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Don't Dread Data-Driven Decision Making

Nonprofits are chaos.

Children run through the halls, 23 animals are in dire need of rescue, someone in the waiting room is suffering a panic attack, a family whose home was destroyed in a fire last night needs shelter and food and clothes and a whole lotta love.

Everything else stops, and you, the superheroes of our world, spring into action!

This is what nonprofits are made for. Soul-filling, world-changing, humanity-affirming chaos. But, still, chaos.

So when a consultant like us calls from our quiet little office and asks you to make “data-driven decisions” in the midst of that chaos, you shudder. We get it. With everything else you need to manage, it’s almost an insult to think you have time to quantify your work.

Ghost Writer was born from nonprofit chaos. We have been in your shoes.

We're here with good news.

First, let us be clear, we know you know what is going on in your community. Nonprofit leaders know about changes and trends far before they show on graphs. If there is a spike in refugees from Nepal or a rabies outbreak in feral cat colonies or a sudden need for size three diapers, nonprofits will know first. So, why collect data on what you already know?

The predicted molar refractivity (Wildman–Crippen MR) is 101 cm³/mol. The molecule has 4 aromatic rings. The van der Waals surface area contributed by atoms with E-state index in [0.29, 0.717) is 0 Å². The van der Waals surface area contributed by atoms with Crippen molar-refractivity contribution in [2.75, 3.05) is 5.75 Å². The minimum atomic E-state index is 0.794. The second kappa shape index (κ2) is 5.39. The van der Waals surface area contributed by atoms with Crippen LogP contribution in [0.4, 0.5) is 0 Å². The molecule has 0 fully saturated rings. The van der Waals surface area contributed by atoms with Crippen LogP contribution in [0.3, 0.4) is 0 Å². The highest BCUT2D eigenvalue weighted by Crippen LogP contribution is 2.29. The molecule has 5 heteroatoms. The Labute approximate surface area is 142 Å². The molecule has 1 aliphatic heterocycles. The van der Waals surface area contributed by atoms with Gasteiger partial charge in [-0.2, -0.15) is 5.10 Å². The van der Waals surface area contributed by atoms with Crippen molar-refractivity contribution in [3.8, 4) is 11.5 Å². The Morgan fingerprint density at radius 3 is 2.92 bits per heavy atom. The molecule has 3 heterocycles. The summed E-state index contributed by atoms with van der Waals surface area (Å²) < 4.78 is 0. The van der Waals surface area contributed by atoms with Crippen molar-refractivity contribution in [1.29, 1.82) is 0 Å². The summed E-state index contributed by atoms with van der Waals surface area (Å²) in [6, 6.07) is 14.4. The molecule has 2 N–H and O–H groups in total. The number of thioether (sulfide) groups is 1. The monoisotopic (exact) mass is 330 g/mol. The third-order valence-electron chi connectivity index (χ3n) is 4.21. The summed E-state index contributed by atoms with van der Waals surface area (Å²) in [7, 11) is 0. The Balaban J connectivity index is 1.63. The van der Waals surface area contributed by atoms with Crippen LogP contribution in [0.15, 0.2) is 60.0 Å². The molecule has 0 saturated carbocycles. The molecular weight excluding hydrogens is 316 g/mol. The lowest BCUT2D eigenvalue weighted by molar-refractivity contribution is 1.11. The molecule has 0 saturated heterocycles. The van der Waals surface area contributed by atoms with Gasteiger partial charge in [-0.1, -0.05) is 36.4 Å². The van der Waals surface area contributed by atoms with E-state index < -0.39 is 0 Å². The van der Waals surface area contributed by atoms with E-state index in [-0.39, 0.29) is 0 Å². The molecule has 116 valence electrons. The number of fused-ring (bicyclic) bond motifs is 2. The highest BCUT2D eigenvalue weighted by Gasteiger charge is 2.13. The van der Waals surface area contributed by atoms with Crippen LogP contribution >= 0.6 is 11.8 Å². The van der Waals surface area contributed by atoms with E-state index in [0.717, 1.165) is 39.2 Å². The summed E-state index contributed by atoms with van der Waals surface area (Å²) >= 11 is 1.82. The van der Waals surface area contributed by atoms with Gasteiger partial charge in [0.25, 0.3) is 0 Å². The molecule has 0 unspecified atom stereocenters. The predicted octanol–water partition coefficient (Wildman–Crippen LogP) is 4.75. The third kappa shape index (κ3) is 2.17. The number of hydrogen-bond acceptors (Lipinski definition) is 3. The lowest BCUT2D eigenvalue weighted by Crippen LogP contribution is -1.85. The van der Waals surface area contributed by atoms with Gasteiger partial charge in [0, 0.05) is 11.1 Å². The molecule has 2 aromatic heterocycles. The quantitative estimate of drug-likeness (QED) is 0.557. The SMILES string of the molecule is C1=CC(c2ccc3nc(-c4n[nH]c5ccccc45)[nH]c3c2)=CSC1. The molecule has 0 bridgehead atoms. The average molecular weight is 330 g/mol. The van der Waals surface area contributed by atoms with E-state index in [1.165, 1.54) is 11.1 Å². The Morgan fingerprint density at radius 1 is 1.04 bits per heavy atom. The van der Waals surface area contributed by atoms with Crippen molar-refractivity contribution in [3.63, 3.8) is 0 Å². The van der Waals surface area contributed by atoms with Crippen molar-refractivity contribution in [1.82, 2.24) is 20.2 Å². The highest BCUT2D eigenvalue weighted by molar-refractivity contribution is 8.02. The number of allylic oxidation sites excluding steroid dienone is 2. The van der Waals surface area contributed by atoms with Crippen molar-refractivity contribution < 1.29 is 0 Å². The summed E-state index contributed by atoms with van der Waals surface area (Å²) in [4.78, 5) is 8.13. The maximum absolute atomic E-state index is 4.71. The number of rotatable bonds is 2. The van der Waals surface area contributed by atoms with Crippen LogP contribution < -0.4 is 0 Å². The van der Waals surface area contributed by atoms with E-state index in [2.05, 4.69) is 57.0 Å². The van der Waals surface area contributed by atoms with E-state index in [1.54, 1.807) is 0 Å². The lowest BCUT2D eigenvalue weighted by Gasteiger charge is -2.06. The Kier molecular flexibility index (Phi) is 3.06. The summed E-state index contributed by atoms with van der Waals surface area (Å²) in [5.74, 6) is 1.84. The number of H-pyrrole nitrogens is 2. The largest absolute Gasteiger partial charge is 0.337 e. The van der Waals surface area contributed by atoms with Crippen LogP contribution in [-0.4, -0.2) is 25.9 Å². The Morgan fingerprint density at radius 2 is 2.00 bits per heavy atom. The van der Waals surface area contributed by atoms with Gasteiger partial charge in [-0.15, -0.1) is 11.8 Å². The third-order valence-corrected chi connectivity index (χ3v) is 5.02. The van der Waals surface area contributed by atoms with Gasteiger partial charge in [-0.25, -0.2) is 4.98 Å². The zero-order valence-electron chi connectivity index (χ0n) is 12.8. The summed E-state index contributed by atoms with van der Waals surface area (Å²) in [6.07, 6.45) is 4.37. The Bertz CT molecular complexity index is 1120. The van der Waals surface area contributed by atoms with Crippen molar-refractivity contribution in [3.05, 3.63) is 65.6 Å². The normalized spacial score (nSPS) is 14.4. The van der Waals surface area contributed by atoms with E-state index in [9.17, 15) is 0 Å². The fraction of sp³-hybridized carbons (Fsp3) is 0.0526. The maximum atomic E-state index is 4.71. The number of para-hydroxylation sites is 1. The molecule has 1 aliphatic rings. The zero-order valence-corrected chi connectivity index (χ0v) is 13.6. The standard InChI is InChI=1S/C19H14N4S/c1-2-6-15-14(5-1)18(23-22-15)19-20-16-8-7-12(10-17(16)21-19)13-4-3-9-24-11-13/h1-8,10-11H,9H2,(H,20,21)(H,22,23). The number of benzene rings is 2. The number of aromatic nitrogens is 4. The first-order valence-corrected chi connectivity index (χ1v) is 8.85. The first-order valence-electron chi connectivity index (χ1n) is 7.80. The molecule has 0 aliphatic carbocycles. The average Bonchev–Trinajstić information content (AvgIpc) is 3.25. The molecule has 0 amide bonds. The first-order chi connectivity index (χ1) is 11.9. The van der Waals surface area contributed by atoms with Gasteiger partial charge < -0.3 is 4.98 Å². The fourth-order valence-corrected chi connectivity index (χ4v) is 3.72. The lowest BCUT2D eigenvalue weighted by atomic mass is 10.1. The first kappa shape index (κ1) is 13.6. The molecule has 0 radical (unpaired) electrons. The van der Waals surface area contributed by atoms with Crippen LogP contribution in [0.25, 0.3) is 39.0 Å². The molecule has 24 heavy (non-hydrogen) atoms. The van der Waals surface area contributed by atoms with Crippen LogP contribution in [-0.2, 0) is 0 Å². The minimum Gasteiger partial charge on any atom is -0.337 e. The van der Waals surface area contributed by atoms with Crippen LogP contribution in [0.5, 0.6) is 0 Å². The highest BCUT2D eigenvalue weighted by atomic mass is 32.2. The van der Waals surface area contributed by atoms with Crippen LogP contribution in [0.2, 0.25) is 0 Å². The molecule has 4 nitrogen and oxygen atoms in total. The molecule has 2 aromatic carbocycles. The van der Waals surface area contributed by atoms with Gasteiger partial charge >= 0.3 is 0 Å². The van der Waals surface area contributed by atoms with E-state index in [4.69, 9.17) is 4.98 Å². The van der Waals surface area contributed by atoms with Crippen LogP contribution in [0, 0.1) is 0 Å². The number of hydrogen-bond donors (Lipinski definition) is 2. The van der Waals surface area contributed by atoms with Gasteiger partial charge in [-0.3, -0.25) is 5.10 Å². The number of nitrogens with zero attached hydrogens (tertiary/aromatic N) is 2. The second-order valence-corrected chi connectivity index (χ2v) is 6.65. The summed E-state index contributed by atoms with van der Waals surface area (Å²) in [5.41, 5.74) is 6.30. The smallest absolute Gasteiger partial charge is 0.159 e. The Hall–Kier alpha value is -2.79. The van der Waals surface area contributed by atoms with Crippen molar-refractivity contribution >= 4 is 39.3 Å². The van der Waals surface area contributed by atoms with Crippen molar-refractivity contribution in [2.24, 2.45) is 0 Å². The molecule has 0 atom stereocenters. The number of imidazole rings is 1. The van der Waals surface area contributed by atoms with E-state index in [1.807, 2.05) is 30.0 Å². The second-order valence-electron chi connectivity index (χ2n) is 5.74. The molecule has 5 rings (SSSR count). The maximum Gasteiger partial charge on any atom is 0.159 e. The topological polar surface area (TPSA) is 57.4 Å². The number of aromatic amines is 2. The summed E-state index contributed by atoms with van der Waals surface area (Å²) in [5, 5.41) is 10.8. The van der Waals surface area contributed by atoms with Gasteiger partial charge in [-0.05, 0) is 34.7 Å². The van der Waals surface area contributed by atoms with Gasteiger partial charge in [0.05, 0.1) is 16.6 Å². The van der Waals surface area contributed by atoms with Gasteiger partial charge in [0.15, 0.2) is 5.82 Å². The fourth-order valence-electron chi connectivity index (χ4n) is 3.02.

Because what you know is valuable and should be shared. Data helps paint the picture for funders, your board, and other agencies and nonprofits across your community to “connect the dots” and solve for the bigger issue. How will you justify an increase in vet fees to your auditor and finance committee? How much more urgent is saying “diaper usage increased by 350%” rather than “we need more diapers.”

Sometimes, you even learn things. That is why data, even during chaos, is worth collecting. Utilizing various data collection tools helps evaluate and realign services, often in real-time. Weekly zip code counts might point to a drop in foodbank visits from a certain area in town. Follow-up surveys, even informal ones, might lead to understanding the local bus stopped serving that area. Armed with that knowledge, you can address the real issue - lack of transportation - rather than assuming neighbors in that area no longer need access to food.

The second piece of good news is that data collection doesn’t have to be difficult. Well-designed collection tools are created in tandem with program staff, within the existing procedures, are thoughtful in purpose, and prioritize simplicity and user-friendliness. Read our blog to learn more about effective, simple, survey design, and keep watching our social media, newsletter, and blog for more realistic and effective data tools.

Want to talk it out? Email or call us at 866-446-7843 today



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